Drop the flattened ball of dough into the pan.  The oil should be hot enough to sizzle.  Smooth some oil on your spatula and press down on the ball of dough, flattening it further.  Continue making balls of dough until the pan has 3 or 4 pancakes in it. Be careful not to crowd the pan.

Fry the pancakes until golden-brown, about 3 minutes on each side.  Remove from the pan and let them drain on a paper towels or a wire rack.  Serve warm.



  1. oh my, those look so good! and the peanut butter, all melty in there… heavenly :)

  2. Love the new logo!! So cute. This recipe is so interesting! Glutinous is such a funny word. It sounds like someone or something that is a glutton. Like I am pretty glutinous. I’m just saying.

    • Thanks! I finally had some time on my hands to play around with Illustrator this weekend.

      Hehe. Jenna, your comments always crack me up! I know what you mean, but that would be gluttonous, not glutinous :) Although I did feel slightly gluttonous after consuming several of these in under 5 minutes :( Hmm, but now I wonder why it’s not glutEnous rather than glutInous…being that it’s derived from gluten.

      • HAHA! You’re right! Sorry for my grammar error. It’s funny with pancakes… I adore these buttermilk pancakes from a local diner here in DE. Michael and I went last week and were looking forward to eating as many pancakes as possible… then you get them in front of you, eat 2 and you feel like you want to die from being so full. I wish they weren’t so filling so I could eat my weight in pancakes.

      • Hi, actually, glutinous rice refers to the gluey TEXTURE of the rice produced by amylopectin (a starch) and not gluten. In fact, it has no gluten at all.

        Wheat dough/batter is glutenous because it contains a high amount of gluten (a protein conglomerate)–the highest of any grain. The gluten gives wheat dough its true elastic texture, which amylopectin does not.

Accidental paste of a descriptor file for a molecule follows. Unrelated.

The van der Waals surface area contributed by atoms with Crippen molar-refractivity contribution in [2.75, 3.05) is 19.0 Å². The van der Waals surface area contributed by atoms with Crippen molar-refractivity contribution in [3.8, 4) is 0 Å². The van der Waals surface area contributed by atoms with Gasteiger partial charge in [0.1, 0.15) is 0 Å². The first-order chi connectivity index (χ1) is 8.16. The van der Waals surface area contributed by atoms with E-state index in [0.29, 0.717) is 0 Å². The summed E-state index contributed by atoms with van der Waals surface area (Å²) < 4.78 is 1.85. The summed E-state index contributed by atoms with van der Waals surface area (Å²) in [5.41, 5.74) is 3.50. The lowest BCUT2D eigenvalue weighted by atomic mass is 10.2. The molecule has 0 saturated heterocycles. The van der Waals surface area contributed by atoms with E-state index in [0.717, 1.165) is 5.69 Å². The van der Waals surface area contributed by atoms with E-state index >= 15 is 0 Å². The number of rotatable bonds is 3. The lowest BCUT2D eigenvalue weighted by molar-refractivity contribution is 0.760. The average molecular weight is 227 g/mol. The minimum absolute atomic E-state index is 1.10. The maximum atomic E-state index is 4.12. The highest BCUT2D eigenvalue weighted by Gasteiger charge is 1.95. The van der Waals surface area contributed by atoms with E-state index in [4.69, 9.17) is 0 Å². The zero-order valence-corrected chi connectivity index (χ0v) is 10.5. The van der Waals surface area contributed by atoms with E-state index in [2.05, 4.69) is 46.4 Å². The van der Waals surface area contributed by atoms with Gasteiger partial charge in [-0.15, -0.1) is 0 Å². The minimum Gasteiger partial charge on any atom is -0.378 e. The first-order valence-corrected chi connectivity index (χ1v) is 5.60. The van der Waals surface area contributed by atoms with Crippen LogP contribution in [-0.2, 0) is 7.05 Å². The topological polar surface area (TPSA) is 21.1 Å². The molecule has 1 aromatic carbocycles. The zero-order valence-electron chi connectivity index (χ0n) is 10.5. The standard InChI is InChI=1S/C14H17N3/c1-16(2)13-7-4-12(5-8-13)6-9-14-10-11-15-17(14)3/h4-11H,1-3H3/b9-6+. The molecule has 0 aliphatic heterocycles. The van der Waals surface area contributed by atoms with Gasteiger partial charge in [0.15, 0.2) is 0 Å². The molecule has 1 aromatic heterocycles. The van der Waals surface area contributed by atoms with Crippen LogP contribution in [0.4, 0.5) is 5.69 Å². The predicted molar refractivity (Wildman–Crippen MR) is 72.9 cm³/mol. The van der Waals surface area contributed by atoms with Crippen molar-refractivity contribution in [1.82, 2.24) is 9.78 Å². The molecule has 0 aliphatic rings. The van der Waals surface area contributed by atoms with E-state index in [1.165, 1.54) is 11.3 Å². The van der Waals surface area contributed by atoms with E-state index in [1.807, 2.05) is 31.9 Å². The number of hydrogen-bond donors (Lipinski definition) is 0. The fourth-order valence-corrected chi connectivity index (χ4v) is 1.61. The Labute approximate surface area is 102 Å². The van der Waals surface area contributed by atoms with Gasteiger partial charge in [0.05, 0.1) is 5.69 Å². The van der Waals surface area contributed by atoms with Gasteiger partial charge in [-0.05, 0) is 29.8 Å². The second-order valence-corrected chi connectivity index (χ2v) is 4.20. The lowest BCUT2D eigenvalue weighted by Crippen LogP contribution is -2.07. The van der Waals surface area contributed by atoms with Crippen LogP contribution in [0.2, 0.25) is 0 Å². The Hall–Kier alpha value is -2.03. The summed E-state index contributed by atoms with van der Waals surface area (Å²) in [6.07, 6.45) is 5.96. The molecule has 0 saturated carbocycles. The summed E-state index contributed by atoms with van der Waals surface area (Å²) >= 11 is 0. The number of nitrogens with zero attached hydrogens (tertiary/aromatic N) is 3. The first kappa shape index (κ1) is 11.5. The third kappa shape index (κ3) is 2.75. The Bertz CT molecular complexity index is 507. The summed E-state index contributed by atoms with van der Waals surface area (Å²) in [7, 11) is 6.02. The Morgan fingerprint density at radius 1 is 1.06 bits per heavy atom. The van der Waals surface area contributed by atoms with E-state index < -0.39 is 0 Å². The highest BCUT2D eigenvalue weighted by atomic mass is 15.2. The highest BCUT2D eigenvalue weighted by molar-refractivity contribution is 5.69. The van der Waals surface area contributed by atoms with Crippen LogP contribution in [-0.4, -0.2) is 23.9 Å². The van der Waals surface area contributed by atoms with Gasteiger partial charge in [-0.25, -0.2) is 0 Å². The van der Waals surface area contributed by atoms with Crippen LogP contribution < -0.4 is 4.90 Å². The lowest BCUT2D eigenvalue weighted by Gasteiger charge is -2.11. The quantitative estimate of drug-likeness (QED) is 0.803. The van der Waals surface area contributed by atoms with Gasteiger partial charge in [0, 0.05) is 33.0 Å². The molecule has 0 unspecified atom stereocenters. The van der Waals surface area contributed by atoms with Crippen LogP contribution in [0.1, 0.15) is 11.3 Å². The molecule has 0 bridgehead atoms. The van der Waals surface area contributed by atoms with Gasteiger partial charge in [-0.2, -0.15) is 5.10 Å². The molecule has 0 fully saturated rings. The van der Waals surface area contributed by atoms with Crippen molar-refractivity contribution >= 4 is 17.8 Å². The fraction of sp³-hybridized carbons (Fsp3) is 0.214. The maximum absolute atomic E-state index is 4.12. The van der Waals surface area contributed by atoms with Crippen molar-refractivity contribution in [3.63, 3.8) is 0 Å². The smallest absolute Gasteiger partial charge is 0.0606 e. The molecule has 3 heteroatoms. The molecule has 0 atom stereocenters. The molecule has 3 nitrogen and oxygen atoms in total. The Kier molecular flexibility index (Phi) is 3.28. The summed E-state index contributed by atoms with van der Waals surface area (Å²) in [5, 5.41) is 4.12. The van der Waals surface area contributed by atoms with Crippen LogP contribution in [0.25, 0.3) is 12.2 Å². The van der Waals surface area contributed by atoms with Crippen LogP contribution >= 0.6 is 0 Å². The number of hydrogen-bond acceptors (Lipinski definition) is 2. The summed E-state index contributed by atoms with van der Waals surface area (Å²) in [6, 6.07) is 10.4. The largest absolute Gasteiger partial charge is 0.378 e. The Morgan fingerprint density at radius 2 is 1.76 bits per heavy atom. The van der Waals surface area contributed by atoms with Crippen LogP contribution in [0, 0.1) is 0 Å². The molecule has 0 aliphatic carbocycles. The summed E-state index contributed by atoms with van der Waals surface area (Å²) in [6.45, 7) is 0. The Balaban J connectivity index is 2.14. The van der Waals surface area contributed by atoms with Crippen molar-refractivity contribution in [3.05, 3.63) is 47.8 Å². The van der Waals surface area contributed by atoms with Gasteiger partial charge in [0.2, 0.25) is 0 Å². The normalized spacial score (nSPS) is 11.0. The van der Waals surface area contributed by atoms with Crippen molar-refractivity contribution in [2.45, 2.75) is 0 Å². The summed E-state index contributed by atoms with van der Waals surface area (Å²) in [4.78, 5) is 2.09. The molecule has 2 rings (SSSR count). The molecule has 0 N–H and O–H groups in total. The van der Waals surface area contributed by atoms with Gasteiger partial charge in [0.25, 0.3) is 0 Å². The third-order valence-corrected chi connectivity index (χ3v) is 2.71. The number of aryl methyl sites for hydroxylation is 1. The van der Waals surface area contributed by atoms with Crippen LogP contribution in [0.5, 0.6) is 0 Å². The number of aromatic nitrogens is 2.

Yummy rice cakes, by the way :)

  3. nice – love the idea of putting pb and bananas! i made this with my students for our cooking club!

  4. Oh man!! This is dangerous right here! I would devour these…Mmmm…looks incredible! :)

  5. Hi Amy! I thought I’d stop by and check out your blog after seeing your comment on mine. I LOVE your pancakes!

    “I decided to alter the traditional filling by using crunchy peanut butter in place of the nuts and adding some banana because…well because you can’t have peanut butter without banana (or chocolate) ” <- a girl after my own heart! :)

    I will definitely be looking for this sweet rice flour the next time I go to my Asian market!

    • Awww, thank you, Heather! I’m so glad you decided to drop by :) I actually found your blog by way of HEAB. Hope you’ll check back in soon!

      And lemme know if you find the rice flour and end up making this recipe…make sure you don’t buy regular rice flour. This one will either say “sweet” or “glutinous” on the label.

  6. Oh, and your header is TOO cute!

  7. Oooh the pancake sounds excellent! I love that you topped them with bananas and peanut butter. Yum.

    • Hey Emily! They were actually filled with the pb/banana mixture…even better than topping them :) Because this is a yeast dough, you can stretch it around the filling before flattening them and frying them.

  8. hi! i just stumbled your blog, and i am really surprised to see this post.
    i’m korean and it’s nice to see you enjoy one of our street food:)!!!

  9. It is true that it is only eaten in the winter in Korea. It is one of my fav things to have in the first days of winter. But in Korea a lot of different dishes are only made during cerain seasons.
    One of the other things that people do is add green tea powder to the dough and fill it with sesame seeds and brown sugar.
    By the way they sell a special spatula that you can use to push down the pancake and flip it.

    • Hi Drea! Thanks for stopping by :) Mmm, I bet they’d be delicious with matcha powder in them. I’ve been meaning to buy some to put in other baked goods too.

      Wow, that special spatula could have come in handy…my spatula had crevices in it and it kept getting stuck in those! hehe